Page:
It is time to look at what has been done and to plan anew.  In some parts of Boca, such as the downtown, it is almost too late.

Yours sincerely,

The Board of Directors, BocaBeautiful.org

TO LEARN MORE ABOUT OUR ORGANIZATION AND ITS GOALS, VISIT OUR WEBSITE AT BOCABEAUTIFUL.ORG

4 COMMENTS

  1. WOW – What a great letter, I could not have said it so well.

    Hard to imagine when I was first elected to the Boca Raton city council way back in 1979 the most pressing issue at the time was Boca Raton Downtown. About the most exciting thing about it was The Greyhound Bus station on US 1 just north of Palmetto Park Road.l

    For sure something had to be done and we adopted the state laws creating a community redevelopment agency/board and appointing members to the board.’ I supported both of the issues.

    Hard to believe that 36 years later we are still trying to find the courage to say no to our downtown problems which over development has caused. It was NOT THE CITY COUNCIL back in 1979 and for many years thereafter that caused the current over-deverlopment. We knew how to say NO to the bigger is better developers and to remain committed to Quality not Quanity growth for our fair city.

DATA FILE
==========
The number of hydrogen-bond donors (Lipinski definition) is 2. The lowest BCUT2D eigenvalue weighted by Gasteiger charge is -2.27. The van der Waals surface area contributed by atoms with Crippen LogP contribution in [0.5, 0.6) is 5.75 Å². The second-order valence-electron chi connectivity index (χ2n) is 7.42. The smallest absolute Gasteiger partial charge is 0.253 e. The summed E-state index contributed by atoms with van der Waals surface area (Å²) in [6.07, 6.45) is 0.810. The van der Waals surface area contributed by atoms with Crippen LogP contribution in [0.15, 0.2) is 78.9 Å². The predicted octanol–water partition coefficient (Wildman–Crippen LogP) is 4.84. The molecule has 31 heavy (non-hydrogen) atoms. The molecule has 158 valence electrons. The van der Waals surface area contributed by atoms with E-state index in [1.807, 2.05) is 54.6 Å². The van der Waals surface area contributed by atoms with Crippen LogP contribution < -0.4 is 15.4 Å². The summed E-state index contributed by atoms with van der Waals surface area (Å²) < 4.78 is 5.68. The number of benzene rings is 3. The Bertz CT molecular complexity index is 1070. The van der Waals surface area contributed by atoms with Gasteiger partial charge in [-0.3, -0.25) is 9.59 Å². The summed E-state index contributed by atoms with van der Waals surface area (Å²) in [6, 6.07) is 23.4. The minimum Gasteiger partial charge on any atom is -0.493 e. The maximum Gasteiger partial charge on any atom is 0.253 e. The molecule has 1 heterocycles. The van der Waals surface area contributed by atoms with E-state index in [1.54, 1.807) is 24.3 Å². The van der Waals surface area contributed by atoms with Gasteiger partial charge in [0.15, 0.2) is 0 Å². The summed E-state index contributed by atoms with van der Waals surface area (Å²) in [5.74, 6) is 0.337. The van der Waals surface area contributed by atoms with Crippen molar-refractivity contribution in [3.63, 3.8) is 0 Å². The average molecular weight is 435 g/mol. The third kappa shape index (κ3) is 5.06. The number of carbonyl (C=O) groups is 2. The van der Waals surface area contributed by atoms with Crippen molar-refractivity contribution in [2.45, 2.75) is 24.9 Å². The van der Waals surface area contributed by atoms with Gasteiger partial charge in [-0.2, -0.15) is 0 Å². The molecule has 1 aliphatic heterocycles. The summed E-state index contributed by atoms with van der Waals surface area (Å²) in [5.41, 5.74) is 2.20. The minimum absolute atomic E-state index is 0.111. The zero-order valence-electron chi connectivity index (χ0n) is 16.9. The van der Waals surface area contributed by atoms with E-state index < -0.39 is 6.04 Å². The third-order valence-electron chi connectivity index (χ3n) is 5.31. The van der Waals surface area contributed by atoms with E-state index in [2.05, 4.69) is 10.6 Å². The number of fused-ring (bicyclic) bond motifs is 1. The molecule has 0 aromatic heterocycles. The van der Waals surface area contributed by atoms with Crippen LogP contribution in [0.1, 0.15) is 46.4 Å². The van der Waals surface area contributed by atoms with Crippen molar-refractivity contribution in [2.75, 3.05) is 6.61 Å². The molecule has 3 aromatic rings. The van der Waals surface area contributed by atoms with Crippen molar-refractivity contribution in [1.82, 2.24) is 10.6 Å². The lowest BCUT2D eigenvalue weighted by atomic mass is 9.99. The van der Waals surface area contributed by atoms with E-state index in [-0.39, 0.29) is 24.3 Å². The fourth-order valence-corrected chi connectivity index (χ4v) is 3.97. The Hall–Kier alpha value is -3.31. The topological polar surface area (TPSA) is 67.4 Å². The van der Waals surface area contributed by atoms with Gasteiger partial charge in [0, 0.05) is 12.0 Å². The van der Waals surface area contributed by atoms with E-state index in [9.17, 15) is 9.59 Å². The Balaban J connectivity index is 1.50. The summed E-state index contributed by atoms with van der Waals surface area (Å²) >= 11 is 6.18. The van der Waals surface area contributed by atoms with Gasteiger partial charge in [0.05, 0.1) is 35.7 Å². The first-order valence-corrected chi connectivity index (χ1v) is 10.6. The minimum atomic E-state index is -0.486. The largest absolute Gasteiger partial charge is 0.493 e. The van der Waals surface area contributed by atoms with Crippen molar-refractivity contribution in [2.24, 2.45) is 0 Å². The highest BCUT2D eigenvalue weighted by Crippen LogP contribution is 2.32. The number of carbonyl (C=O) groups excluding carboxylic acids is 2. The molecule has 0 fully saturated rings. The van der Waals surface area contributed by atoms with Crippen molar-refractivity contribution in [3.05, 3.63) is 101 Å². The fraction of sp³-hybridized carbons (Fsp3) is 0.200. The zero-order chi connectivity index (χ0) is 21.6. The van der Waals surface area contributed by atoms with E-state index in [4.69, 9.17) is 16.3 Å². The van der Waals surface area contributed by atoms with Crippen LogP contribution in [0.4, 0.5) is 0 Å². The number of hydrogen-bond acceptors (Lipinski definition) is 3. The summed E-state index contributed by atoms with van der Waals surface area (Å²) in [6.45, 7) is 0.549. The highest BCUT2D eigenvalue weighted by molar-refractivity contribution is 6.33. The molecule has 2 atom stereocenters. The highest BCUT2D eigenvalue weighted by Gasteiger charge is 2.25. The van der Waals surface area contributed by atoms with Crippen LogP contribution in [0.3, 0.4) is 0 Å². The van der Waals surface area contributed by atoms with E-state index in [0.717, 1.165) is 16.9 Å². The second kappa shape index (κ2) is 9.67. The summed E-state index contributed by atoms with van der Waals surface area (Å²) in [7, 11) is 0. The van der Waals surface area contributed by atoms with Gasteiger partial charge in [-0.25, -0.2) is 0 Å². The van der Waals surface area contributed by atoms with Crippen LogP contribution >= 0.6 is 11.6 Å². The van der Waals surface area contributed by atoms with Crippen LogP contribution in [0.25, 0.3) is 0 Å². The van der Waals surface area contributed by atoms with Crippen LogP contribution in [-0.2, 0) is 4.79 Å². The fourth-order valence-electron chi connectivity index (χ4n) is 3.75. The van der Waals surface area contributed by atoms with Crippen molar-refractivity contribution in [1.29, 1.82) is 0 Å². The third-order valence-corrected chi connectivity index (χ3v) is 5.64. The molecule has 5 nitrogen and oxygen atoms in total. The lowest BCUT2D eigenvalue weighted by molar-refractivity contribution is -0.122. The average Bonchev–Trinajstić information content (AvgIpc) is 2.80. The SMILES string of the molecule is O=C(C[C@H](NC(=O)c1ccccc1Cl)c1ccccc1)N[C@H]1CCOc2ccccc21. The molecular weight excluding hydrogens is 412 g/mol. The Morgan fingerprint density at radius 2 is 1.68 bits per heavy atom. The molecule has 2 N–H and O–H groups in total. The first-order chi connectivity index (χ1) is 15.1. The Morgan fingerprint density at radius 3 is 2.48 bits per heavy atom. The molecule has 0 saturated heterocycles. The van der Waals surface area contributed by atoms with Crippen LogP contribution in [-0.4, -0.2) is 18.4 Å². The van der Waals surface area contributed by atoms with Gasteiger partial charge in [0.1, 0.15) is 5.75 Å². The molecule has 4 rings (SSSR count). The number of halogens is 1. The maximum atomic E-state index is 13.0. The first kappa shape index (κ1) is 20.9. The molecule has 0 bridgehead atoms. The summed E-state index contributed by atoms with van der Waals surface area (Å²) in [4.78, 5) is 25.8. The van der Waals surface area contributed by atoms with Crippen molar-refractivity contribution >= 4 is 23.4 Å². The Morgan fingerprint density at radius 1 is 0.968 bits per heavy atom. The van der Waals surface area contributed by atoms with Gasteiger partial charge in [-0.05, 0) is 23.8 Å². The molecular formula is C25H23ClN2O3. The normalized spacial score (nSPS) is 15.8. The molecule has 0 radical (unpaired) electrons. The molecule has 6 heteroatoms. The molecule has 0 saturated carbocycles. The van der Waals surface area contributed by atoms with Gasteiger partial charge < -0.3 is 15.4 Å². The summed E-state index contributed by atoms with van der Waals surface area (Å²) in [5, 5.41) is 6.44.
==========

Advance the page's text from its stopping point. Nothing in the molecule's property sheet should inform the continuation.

It is also hard to believe how very silent and strange it is to know the Florida East Coast Railroad that abuts US1/Dixie Highway will be putting about 73 daily trains running through our city on double tracks instead of just the usual 16 freight trains currently running on a single track.

    As for the promise of no train horns being silenced – maybe – maybe not.

    We did silence the horns back in 1984 from 10pm to 6am-and then in 1990 the Federal Railroad Administration said NO MORE bans due to the accident rate going up.

    Now common sense will tell us more trains mean more people and more accidents because gate jockeys will still find ways to get around any obstacles and not all crossings will be improved.due to the sheer number of crossings between Miami and Orlando.

    But still our city government spends every waking hour talking about downtown.

    We moved to Boca in 1960 and here we found Paradise with our 6000+ neighbors.

    Latest census put us at 86 thousand plus neighbors and now figures talk about 90 thousand plus, so to us our Paradise found is fast becoming Paradise Lost as our quiet single family district is fast becoming streets with “off campus” fraternity rows because the city is too busy worrying about downtown to assist us in enforcing the current rules regarding single family zones soon to become “off campus zones” as we and other parts of the city are just a few miles from FAU.

    So to Boca Watch and to Boca Beautiful thank you so very, very much for trying to save us from ourselves.

    Carol G. Hanson xxooo
    Former Mayor and State Representative

  2. Carol Hanson you are spot on! You served your district very well in the legislature and on the City Council. Honestesty and integrity define you. The city I was reared in is unrecognizable – sad state of greedy affairs.